August 2018
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Second floor - Room XI - The bronze and marble sculptures

 

On display here in Room XI are most of the section of marbles and bronzes. Small sculptures and statuettes evoke Greek and Roman statuary, classical deities and religious themes. There are many bronze objects used for ornamental or domestic purposes, such as candlesticks, lamps, inkwells and door-knockers.


Gano di Fazio
Worshipping angel
c.1310

The greyish marble panel, first ascribed to Tino da Caiano, was then attributed to Gano di Fazio, an artist working in Siena between 1302 and 1318. The panel shows a framed angel with its right hand on its breast and its left hand at its side. In this relief the characteristics of the best early 14th-century Sienese sculpture can be perceived: virtuoso drilling of the thickly-spiralling locks, the effective spatial arrangement and a touching sentimental intensity. Gano's calm, simple plastic approach thus contrasts with the dramatic expressionism of Giovanni Pisano. The panel was probably part of a monumental complex perhaps designed for a tomb.

Angelo in adorazione

 


Severo Calzetta; Antonio Briosco
Toad; Lizards
16th century

The bronze Toad and Lizards were made using a mould from the life and are attributable to the respective workshops of Severo Calzetta and Antonio Briosco known as "il Riccio" (the Hedgehog). The repertoire of animals used for this particular type of casting included snakes and crabs besides lizards and toads. It was a precise, delicate casting technique which allowed reproduction of skin texture without any need of further chiselling after casting. Small casts like these, which were extraordinary for their surprising realism, became extremely popular from the first half of the 16th century onwards, as desktop objects and amulets, and for the Wunderkammer.

Rospo

 

Lucertole

 


Workshop of Barthelemy Prieur
France
Navarre

end of 16th century

The two bronze busts, the work of the court sculptor Barthelemy Prieur, are allegories of France and Navarre, the two kingdoms ruled over by Henry IVth of France. The sovereign Henry IVth himself was probably originally shown in the centre of the pair of busts, with the two maidens gracefully turned towards him, but this part is now lost.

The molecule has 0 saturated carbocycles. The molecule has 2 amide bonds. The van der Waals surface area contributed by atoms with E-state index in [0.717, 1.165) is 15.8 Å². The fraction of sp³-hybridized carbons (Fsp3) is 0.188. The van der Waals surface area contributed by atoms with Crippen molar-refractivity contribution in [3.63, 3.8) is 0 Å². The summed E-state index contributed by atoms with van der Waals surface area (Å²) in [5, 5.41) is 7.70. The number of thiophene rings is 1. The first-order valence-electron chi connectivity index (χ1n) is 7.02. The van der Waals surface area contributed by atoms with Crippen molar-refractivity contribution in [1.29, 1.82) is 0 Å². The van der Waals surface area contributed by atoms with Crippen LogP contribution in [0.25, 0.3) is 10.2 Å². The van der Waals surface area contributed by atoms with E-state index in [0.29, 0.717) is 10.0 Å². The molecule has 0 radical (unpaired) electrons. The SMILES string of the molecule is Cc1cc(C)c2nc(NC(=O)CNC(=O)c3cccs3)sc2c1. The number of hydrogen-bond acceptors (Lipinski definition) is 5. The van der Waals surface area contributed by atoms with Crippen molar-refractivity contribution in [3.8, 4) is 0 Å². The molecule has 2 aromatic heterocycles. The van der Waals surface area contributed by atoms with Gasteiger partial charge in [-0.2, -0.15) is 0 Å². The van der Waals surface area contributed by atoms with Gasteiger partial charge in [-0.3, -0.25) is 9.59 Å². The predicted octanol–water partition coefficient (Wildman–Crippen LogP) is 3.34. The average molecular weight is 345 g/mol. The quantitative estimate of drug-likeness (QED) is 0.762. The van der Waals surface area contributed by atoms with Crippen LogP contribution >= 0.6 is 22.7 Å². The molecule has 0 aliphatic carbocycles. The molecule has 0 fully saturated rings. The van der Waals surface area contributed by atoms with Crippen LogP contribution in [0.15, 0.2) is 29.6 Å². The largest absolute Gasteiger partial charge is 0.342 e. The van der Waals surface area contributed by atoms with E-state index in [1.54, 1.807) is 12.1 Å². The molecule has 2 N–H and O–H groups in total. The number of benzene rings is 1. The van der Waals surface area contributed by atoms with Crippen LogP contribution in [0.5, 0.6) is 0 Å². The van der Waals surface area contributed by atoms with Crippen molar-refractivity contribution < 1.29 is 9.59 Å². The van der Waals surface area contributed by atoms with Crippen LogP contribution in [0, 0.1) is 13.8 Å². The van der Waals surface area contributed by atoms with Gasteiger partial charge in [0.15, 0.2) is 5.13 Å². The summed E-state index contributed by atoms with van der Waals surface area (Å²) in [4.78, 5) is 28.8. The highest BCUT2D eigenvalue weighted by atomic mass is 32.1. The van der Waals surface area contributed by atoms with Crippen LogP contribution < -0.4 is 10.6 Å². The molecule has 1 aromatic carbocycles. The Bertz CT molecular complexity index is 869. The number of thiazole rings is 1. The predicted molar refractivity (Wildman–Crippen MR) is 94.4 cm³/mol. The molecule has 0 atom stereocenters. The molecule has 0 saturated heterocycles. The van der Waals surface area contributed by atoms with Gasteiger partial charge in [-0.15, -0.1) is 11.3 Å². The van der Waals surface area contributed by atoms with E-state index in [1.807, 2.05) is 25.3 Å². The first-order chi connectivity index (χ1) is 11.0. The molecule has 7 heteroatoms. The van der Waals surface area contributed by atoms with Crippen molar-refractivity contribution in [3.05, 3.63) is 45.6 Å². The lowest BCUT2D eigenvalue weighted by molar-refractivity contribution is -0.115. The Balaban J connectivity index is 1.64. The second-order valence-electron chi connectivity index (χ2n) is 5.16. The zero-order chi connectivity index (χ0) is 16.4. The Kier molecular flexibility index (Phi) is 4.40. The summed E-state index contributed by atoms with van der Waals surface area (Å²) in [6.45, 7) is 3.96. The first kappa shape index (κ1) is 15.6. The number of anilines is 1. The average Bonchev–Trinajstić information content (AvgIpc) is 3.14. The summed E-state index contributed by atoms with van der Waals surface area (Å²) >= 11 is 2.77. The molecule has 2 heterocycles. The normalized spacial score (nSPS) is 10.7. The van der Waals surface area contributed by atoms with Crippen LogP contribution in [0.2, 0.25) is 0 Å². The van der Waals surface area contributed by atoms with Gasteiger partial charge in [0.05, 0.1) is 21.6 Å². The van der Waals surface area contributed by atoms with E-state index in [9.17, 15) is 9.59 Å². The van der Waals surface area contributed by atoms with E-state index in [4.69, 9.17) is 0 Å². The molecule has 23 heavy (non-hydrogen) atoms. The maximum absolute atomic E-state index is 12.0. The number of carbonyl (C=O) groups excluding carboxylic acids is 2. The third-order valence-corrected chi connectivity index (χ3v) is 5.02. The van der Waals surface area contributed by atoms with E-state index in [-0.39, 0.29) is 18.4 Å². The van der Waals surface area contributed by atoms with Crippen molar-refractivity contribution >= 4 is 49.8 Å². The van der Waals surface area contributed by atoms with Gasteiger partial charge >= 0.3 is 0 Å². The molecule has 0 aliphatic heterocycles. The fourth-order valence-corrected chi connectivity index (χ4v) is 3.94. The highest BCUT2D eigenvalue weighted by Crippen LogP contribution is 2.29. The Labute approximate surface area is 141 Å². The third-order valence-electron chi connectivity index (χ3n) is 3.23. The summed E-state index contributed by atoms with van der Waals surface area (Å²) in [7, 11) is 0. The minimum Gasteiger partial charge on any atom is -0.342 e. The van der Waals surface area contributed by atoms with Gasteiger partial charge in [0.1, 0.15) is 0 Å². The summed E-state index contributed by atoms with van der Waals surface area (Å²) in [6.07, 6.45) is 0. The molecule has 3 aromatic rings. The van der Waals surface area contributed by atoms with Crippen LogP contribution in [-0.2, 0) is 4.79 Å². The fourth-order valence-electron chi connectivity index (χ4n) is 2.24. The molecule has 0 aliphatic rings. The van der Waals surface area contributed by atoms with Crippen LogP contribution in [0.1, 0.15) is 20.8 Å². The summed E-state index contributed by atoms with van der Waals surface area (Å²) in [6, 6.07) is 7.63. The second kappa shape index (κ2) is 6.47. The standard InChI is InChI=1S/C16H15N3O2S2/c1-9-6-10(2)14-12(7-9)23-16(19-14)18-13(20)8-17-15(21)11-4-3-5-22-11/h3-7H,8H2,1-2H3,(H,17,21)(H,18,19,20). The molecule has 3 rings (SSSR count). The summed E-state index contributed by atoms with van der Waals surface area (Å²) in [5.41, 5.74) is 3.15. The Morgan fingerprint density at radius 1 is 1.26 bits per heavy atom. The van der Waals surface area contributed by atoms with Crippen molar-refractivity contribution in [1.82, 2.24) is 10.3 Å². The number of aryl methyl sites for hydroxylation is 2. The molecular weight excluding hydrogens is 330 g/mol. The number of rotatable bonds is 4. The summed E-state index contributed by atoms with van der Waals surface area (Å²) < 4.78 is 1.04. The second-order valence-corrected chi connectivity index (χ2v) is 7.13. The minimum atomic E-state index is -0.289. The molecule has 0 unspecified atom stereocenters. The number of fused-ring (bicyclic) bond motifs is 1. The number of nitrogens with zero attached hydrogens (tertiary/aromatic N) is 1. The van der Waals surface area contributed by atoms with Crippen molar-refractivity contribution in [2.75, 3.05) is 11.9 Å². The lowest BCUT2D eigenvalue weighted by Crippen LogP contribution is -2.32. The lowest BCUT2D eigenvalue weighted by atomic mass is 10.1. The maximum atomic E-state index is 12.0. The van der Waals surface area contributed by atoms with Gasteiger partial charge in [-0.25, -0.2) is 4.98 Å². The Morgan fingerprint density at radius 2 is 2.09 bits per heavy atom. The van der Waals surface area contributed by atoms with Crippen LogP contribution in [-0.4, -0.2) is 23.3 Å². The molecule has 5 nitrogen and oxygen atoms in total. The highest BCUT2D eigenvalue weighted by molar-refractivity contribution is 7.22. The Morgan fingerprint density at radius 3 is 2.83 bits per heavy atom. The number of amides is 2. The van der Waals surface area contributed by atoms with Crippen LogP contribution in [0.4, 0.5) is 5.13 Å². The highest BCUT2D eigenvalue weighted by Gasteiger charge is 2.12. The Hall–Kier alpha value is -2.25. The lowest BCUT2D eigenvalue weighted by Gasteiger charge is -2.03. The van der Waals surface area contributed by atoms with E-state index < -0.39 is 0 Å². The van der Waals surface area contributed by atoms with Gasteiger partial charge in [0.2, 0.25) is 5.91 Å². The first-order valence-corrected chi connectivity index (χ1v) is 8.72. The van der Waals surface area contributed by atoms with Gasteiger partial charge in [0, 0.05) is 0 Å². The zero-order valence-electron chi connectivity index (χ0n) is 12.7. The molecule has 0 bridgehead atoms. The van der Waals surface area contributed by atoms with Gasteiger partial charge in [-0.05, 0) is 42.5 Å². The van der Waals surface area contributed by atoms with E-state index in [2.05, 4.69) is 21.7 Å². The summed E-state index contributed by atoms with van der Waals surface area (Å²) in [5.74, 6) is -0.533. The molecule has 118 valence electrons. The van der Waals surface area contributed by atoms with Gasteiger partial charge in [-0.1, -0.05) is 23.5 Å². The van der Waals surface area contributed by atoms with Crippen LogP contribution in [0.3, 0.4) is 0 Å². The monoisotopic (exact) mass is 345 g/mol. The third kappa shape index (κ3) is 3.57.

France wears the closed crown decorated with fleur de lys, and is dressed in a bodice with a royal mantle over her shoulder, held in place by bejewelled, quadrifoil buckles.
Navarre instead wears a simple, square-necked robe with a mantle draped over her right shoulder. This museum is the only one possessing both parts of the pair of sculptures.

La Francia

La Navarra

 


Andrea del Verrocchio (follower of)
Escutcheon-bearing squire
end of 15th century

The solid bronze sculpture representing an Escutcheon-bearing squire is attributable to Andrea del Verrocchio or one of his followers. Originally used as a doorstop, it was produced in Rome around the end of the 15th century. In fact the coat-of-arms held by the squire is that of Pierre d'Aubusson, Grand Master of the Order of the Hospitallers of St. John of Jerusalem and Rhodes from 1476 to 1503. This important statuette thus dates to this period. There are strong echoes of another two similar sculptures conserved in Rome in Palazzo dei Conservatori, also designed as doorstops.
Scudiero reggistemma

 


"Master of the Fitzwilliam Museum"
Neptune
17th century

The crowned Neptune raises his arms in the act of plunging his trident into the waves. The facial features, the hairstyle and the protruding, wavy eyebrows are rendered with great skill. The iconographical type, deriving from a monumental bronze statue by Stoldo Lorenzi (1565-1568), was reused by Bernini for the celebrated marble statue of Neptune and Triton (c. 1620). The statuette, whose style, scale and execution reveal it to be the work of the Master of the Fitzwilliam Museum, was probably paired with a similar one perhaps representing Mars.

Nettuno